Our balance is maintained through the collaboration of several systems: Vestibular, Visual, and Proprioceptive systems.
The Vestibular system is located in the inner ear and brainstem. Head movements send signals from the ear to the brain. This allows us to maintain equilibrium, or balance. If an issue arises in this area, we can feel a spinning sensation, lightheadedness, change in vision, or more.
As Audiologists, we can help determine if the ear or central nervous system are contributing to dizziness or balance problems through Videonystagmography testing (VNG).
Benign Paroxysmal Positional Vertigo (BPPV)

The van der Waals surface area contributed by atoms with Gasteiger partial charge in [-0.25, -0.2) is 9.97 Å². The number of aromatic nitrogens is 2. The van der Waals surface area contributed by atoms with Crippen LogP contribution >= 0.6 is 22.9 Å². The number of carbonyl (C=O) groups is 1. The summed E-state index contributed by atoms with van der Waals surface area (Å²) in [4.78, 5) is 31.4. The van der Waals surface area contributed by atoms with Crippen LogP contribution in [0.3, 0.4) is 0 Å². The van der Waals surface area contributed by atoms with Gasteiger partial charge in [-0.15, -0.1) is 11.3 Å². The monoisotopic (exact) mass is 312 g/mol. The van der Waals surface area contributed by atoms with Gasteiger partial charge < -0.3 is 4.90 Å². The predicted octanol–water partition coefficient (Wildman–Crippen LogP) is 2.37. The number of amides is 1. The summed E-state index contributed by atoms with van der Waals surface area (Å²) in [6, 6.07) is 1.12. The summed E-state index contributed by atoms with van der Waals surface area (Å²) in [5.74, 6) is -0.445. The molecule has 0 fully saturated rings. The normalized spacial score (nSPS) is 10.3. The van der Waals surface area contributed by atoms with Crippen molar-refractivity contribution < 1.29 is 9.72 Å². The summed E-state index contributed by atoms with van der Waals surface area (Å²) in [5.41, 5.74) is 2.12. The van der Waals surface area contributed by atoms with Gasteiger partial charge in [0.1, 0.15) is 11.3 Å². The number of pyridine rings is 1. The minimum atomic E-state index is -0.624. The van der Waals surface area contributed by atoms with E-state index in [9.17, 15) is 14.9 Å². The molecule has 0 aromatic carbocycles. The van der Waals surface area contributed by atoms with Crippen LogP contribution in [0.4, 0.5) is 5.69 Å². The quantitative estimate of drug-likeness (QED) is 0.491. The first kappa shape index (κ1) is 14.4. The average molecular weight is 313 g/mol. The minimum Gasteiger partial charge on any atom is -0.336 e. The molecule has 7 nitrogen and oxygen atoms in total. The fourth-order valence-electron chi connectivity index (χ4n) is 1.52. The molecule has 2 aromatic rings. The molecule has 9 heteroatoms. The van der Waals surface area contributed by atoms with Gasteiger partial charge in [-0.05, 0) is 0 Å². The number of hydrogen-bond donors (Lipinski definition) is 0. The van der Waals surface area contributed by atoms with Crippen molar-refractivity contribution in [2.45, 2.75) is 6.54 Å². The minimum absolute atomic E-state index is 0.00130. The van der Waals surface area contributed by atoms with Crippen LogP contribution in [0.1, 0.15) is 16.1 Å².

BPPV is the most common ear-related balance disorder. This is a condition in which the otoconia (crystals) in the inner ear become dislodged from their base location, and are moving freely around in the fluid-filled canals. These semicircular canals interpret movement. When the crystals move within the canals, it can create a false sensation of body movement. Essentially, the body is staying still but the brain is receiving a signal that the head is moving. This relay of false information can create a sensation of dizziness or imbalance. BPPV is treated in the clinic with a series of body movements called the Epley Maneuver. This maneuver helps to get the crystals back into their base location. To ensure the crystals do not dislodge again, there are steps that must be taken to help keep the crystals in place.